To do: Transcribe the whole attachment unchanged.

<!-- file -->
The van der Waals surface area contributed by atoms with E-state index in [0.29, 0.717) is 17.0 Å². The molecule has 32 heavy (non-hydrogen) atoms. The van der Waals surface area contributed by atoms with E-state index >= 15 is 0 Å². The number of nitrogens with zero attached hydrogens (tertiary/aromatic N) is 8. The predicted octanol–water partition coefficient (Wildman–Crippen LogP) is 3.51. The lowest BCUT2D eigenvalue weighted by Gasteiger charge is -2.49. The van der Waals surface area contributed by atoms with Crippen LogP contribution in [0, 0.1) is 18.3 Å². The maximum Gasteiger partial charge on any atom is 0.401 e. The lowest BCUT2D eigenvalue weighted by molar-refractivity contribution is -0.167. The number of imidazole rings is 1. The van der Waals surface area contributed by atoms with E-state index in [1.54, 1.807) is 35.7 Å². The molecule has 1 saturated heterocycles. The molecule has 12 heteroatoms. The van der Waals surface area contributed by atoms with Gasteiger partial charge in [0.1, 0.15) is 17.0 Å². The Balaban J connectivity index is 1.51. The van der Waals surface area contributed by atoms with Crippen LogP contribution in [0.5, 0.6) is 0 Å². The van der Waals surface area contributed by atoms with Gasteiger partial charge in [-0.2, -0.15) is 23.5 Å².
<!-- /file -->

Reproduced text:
The van der Waals surface area contributed by atoms with E-state index in [0.29, 0.717) is 17.0 Å². The molecule has 32 heavy (non-hydrogen) atoms. The van der Waals surface area contributed by atoms with E-state index >= 15 is 0 Å². The number of nitrogens with zero attached hydrogens (tertiary/aromatic N) is 8. The predicted octanol–water partition coefficient (Wildman–Crippen LogP) is 3.51. The lowest BCUT2D eigenvalue weighted by Gasteiger charge is -2.49. The van der Waals surface area contributed by atoms with Crippen LogP contribution in [0, 0.1) is 18.3 Å². The maximum Gasteiger partial charge on any atom is 0.401 e. The lowest BCUT2D eigenvalue weighted by molar-refractivity contribution is -0.167. The number of imidazole rings is 1. The van der Waals surface area contributed by atoms with E-state index in [1.54, 1.807) is 35.7 Å². The molecule has 1 saturated heterocycles. The molecule has 12 heteroatoms. The van der Waals surface area contributed by atoms with Gasteiger partial charge in [0.1, 0.15) is 17.0 Å². The Balaban J connectivity index is 1.51. The van der Waals surface area contributed by atoms with Crippen LogP contribution in [0.5, 0.6) is 0 Å². The van der Waals surface area contributed by atoms with Gasteiger partial charge in [-0.2, -0.15) is 23.5 Å².